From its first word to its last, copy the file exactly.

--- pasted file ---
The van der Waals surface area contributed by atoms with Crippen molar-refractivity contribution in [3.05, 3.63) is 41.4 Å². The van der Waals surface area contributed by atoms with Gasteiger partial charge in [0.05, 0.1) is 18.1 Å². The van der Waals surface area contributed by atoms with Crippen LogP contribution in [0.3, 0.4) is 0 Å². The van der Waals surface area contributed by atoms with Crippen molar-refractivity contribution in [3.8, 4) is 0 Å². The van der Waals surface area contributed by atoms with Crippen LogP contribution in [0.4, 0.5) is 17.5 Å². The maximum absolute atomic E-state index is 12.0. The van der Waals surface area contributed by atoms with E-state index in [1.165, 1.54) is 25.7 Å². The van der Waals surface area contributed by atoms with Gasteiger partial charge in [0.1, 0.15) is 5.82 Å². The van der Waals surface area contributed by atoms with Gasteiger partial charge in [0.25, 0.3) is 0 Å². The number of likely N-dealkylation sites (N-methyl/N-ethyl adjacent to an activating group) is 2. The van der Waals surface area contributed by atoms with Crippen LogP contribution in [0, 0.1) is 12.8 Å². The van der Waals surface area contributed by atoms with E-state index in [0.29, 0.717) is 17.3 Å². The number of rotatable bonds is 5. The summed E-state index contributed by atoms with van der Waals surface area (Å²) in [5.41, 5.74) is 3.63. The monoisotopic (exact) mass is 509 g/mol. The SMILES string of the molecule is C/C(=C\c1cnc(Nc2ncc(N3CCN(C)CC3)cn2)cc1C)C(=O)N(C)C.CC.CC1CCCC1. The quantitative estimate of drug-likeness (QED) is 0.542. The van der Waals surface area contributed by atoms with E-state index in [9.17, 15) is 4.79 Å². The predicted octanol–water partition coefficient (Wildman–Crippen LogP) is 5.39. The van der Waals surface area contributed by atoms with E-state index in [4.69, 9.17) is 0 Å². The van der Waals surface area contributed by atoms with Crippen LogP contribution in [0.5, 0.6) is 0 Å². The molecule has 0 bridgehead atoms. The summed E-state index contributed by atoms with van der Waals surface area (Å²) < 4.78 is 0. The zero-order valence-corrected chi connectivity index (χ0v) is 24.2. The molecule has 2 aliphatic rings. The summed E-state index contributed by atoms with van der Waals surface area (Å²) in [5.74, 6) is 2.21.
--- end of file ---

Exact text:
The van der Waals surface area contributed by atoms with Crippen molar-refractivity contribution in [3.05, 3.63) is 41.4 Å². The van der Waals surface area contributed by atoms with Gasteiger partial charge in [0.05, 0.1) is 18.1 Å². The van der Waals surface area contributed by atoms with Crippen LogP contribution in [0.3, 0.4) is 0 Å². The van der Waals surface area contributed by atoms with Crippen molar-refractivity contribution in [3.8, 4) is 0 Å². The van der Waals surface area contributed by atoms with Crippen LogP contribution in [0.4, 0.5) is 17.5 Å². The maximum absolute atomic E-state index is 12.0. The van der Waals surface area contributed by atoms with E-state index in [1.165, 1.54) is 25.7 Å². The van der Waals surface area contributed by atoms with Gasteiger partial charge in [0.1, 0.15) is 5.82 Å². The van der Waals surface area contributed by atoms with Gasteiger partial charge in [0.25, 0.3) is 0 Å². The number of likely N-dealkylation sites (N-methyl/N-ethyl adjacent to an activating group) is 2. The van der Waals surface area contributed by atoms with Crippen LogP contribution in [0, 0.1) is 12.8 Å². The van der Waals surface area contributed by atoms with E-state index in [0.29, 0.717) is 17.3 Å². The number of rotatable bonds is 5. The summed E-state index contributed by atoms with van der Waals surface area (Å²) in [5.41, 5.74) is 3.63. The monoisotopic (exact) mass is 509 g/mol. The SMILES string of the molecule is C/C(=C\c1cnc(Nc2ncc(N3CCN(C)CC3)cn2)cc1C)C(=O)N(C)C.CC.CC1CCCC1. The quantitative estimate of drug-likeness (QED) is 0.542. The van der Waals surface area contributed by atoms with E-state index in [9.17, 15) is 4.79 Å². The predicted octanol–water partition coefficient (Wildman–Crippen LogP) is 5.39. The van der Waals surface area contributed by atoms with E-state index in [4.69, 9.17) is 0 Å². The van der Waals surface area contributed by atoms with Crippen LogP contribution in [0.5, 0.6) is 0 Å². The molecule has 0 bridgehead atoms. The summed E-state index contributed by atoms with van der Waals surface area (Å²) < 4.78 is 0. The zero-order valence-corrected chi connectivity index (χ0v) is 24.2. The molecule has 2 aliphatic rings. The summed E-state index contributed by atoms with van der Waals surface area (Å²) in [5.74, 6) is 2.21.